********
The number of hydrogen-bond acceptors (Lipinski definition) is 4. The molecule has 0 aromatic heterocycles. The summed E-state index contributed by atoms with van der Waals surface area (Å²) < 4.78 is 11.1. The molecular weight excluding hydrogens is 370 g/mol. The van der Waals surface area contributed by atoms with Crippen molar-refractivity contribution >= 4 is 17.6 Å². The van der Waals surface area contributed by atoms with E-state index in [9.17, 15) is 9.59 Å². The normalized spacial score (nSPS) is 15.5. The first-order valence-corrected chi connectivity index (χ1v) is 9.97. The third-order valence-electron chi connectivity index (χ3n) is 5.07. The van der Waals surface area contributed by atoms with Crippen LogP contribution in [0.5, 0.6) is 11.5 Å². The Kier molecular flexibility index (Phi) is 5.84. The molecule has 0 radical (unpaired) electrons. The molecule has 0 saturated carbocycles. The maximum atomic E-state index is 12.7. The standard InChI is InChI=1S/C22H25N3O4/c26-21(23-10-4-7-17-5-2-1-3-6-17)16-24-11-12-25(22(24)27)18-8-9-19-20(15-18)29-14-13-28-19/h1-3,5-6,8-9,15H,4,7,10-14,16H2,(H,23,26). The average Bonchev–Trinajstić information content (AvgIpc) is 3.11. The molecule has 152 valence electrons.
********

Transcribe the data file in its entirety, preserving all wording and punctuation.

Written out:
The number of hydrogen-bond acceptors (Lipinski definition) is 4. The molecule has 0 aromatic heterocycles. The summed E-state index contributed by atoms with van der Waals surface area (Å²) < 4.78 is 11.1. The molecular weight excluding hydrogens is 370 g/mol. The van der Waals surface area contributed by atoms with Crippen molar-refractivity contribution >= 4 is 17.6 Å². The van der Waals surface area contributed by atoms with E-state index in [9.17, 15) is 9.59 Å². The normalized spacial score (nSPS) is 15.5. The first-order valence-corrected chi connectivity index (χ1v) is 9.97. The third-order valence-electron chi connectivity index (χ3n) is 5.07. The van der Waals surface area contributed by atoms with Crippen LogP contribution in [0.5, 0.6) is 11.5 Å². The Kier molecular flexibility index (Phi) is 5.84. The molecule has 0 radical (unpaired) electrons. The molecule has 0 saturated carbocycles. The maximum atomic E-state index is 12.7. The standard InChI is InChI=1S/C22H25N3O4/c26-21(23-10-4-7-17-5-2-1-3-6-17)16-24-11-12-25(22(24)27)18-8-9-19-20(15-18)29-14-13-28-19/h1-3,5-6,8-9,15H,4,7,10-14,16H2,(H,23,26). The average Bonchev–Trinajstić information content (AvgIpc) is 3.11. The molecule has 152 valence electrons.